Any other free volume normalizer apart from MP3Gain?
Reply #9
Formerly I used mp3gain, now I use foobar  for the replaygain procedure because it uses a newer way to find out about a track's volume.
From my experience so far however it doesn't really help with the basic problem you described, musicollector: replaygain values are quite often quite a way off from what you expect.
There's no other way than manually correct the calculated values a bit in these cases, no matter using mp3gain or foobar. We can't expect more from an automatic procedure, and at least the automatic gives us a good starting point for individually finding good values.

As for universally using replaygain with any player: replaygain support (making use of replaygain tags) is rare on mobile players. As far as mobile players are of concern for you and you don't want to rely on specific players, I suggest you have foobar or mp3gain have the audio data in the mp3 file altered to reflect the replaygain value. This doesn't mean re-encoding. Instead the process applies to scale factors in the mp3 structure which is a lossless process with the exception that extremely small scale factors can become zero.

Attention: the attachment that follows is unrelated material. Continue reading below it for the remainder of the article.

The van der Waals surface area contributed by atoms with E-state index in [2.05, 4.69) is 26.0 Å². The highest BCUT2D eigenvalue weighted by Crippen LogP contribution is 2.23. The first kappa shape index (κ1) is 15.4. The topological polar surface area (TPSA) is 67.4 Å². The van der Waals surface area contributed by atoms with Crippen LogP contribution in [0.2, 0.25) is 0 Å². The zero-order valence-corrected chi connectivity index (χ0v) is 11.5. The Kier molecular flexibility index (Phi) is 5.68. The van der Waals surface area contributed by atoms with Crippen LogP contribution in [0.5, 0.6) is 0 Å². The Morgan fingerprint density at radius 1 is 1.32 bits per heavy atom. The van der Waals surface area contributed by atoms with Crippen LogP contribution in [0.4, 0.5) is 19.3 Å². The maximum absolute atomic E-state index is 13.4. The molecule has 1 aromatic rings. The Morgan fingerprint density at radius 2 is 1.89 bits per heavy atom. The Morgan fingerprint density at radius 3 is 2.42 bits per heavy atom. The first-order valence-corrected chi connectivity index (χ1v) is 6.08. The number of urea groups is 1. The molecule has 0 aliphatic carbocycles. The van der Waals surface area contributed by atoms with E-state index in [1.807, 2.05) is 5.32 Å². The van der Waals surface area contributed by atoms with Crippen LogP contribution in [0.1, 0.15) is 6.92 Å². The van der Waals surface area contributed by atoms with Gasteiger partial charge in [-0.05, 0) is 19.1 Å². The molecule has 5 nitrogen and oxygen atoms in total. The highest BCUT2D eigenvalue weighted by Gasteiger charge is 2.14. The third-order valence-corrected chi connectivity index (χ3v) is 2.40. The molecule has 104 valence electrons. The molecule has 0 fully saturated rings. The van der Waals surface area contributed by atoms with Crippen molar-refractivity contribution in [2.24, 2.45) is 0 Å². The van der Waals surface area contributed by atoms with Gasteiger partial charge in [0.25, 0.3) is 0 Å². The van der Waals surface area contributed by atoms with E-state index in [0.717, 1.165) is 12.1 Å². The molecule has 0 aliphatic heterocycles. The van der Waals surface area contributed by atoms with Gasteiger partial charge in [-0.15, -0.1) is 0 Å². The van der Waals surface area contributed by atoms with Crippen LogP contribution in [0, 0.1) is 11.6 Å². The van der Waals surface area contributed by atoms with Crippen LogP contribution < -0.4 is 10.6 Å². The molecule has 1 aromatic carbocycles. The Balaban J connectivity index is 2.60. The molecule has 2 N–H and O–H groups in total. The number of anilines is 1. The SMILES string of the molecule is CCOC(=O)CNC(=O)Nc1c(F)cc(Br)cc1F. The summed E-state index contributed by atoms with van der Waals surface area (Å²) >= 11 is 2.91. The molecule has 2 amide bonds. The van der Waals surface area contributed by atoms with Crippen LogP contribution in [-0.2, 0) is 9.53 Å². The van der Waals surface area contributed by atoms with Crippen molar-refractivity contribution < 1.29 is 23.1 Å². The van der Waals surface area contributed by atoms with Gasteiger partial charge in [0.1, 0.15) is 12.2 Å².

In those cases where I don't have the lossless source file I always keep the original mp3 file before replaygaining, so I'm always on the safe side.
lame3995o -Q1

  • db1989
  • [*][*][*][*][*]
  • Global Moderator
Any other free volume normalizer apart from MP3Gain?
Reply #10
MP3gain and foobar2000 use different algorithms to calculate loudness? I was under the impression that they were the same in terms of calculating the gain, but I could be wrong...
Formerly I used mp3gain, now I use foobar  for the replaygain procedure because it uses a newer way to find out about a track's volume.